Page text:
Although the air defense units around the HQ were ready for the German aircraft, the fool in charge of the 6th SAM regiment had placed the units stupidly and now they were paying for it. The Tornadoes somehow managed to slip around the Soviet air defense units and avoid the worst of the AAA fire. This time, the bombing did some real damage and although half his men were spared, the other half had been killed while in a command tent only 500 meters to the division's main HQ building. The Soviets visited the same fate upon the West Germans, again directing an air strike at their brigade HQ. For two hours, forces on both sides were in complete disarray. No one moved and for a little while and the front devolved into a static tit-for-tat fight that resembled World War I more than World War III.



The West German commander was frustrated. Once again communications were restored with his men, only for him to find out that his tanks were taking a beating. The 366 Pz commander reported back that they were down to a few platoons of tanks and were just barely holding back the Soviet tank advance. To add to the problem, Hind helicopters had finally begun to show up and were wreaking havoc on the Marders, which rapidly fell victim to the rockets and heavy machine gun fired that streamed out from the enemy helos above.



The Soviet commander looked over at his list of potential air targets. Clearly, he could not win this by just hammering on the West German HQ with the Su-25s. It was time to make up for the earlier loss of the 3rd battalion by using the planes to supplement his maneuver elements. The forward air controllers would have the final say on the next airstrike. The battle was up to them, he thought.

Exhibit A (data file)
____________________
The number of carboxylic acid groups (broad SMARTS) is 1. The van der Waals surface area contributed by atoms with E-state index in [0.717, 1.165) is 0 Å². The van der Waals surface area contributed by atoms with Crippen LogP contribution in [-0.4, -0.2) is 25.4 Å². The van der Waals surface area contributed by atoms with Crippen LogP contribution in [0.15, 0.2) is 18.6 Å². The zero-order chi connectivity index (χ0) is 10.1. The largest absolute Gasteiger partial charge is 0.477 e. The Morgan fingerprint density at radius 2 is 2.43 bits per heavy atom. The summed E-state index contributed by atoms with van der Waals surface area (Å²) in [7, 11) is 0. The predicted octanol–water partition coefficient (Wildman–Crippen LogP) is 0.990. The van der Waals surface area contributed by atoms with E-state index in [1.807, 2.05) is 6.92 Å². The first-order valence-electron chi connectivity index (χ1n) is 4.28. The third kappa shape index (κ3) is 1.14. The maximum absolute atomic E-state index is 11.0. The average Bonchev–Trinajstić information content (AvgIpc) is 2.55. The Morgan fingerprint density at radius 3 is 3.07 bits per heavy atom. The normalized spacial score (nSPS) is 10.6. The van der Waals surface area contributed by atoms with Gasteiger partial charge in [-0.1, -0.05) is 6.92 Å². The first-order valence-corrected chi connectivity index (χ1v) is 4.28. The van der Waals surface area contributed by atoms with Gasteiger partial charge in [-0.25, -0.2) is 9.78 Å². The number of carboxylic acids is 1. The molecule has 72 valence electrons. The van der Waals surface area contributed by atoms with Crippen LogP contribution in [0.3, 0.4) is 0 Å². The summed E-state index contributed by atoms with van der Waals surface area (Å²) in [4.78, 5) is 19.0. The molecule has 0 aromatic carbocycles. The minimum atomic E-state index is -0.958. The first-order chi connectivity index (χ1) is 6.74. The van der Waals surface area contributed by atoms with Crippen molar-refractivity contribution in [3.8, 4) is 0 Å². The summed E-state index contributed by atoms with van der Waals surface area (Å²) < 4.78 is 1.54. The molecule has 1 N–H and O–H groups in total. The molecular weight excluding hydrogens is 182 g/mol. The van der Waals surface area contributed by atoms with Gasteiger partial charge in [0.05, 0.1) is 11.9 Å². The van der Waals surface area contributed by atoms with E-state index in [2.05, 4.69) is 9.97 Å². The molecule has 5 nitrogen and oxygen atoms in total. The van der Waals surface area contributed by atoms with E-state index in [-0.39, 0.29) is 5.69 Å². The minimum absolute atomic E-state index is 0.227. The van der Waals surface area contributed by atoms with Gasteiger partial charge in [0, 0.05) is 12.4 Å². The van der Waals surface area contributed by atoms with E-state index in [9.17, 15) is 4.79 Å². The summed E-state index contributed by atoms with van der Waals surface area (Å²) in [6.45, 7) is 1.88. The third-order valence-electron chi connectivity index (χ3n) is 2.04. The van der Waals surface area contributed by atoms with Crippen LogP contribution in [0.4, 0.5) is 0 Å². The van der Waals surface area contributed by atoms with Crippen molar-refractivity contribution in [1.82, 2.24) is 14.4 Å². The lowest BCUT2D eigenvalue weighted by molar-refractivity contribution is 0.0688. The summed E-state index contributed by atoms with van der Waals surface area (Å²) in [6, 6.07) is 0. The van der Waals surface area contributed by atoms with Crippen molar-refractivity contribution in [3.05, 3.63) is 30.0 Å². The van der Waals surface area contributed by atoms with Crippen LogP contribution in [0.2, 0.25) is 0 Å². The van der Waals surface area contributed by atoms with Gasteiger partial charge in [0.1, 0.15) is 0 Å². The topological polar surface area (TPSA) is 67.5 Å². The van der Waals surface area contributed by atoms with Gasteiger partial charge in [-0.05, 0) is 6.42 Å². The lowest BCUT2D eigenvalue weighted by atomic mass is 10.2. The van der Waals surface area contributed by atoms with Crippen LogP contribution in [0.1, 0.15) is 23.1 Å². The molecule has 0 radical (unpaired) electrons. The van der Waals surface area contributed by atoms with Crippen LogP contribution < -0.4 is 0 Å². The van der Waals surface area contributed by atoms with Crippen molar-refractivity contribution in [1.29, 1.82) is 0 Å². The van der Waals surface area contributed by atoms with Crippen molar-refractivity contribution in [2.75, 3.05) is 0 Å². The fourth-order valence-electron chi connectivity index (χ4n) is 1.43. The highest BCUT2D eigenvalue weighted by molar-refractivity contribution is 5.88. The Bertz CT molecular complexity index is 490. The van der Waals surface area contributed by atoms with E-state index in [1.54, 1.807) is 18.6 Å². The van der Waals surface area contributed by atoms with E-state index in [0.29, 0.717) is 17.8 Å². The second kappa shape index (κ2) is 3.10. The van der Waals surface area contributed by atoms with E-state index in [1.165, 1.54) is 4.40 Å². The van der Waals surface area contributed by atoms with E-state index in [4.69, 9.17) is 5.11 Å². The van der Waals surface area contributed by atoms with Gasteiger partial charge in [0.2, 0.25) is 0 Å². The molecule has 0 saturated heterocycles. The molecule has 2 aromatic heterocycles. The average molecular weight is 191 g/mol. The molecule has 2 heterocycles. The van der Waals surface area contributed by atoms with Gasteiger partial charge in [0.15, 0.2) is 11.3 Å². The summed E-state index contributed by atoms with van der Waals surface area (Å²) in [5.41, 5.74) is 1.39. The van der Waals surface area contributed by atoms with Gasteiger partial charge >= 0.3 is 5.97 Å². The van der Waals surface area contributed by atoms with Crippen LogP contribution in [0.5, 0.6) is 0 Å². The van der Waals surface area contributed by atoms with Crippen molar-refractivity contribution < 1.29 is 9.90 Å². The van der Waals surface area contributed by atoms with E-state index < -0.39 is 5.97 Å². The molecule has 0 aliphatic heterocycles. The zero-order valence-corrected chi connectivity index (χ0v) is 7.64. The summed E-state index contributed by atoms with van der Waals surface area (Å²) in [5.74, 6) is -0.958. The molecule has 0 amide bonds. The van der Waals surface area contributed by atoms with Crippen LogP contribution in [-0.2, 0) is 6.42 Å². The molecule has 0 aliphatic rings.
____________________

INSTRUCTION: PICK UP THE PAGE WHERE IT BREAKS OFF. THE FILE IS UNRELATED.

The Su-25s streaked over the West German battlefield on their third sortie of the day. The pilots were exhausted and simply wanted to go home. But here they were, skimming the trees west of Kulmbach, trying desperately to distinguish friend from foe. As they neared the edge of the forest packed with Soviet command units, they circled lazily and waited to hear from the forward air controller. He looked down and checked his dwindling fuel level before his radio came alive and he noted the target coordinates. The Frogfoots adjusted course slightly and unleashed everything they had at the remains of the 366 Panzer. His plane swooped back east and he looked at where his bombs hit. There was nothing left.



The West Germans had one final chance to win this thing. If they could immobilize the Soviets with a devastating air strike at the 6th Guards HQ, they could pull the remnants of their units back from the front and hit the Soviets hard in the rear while rushing for Kulmbach.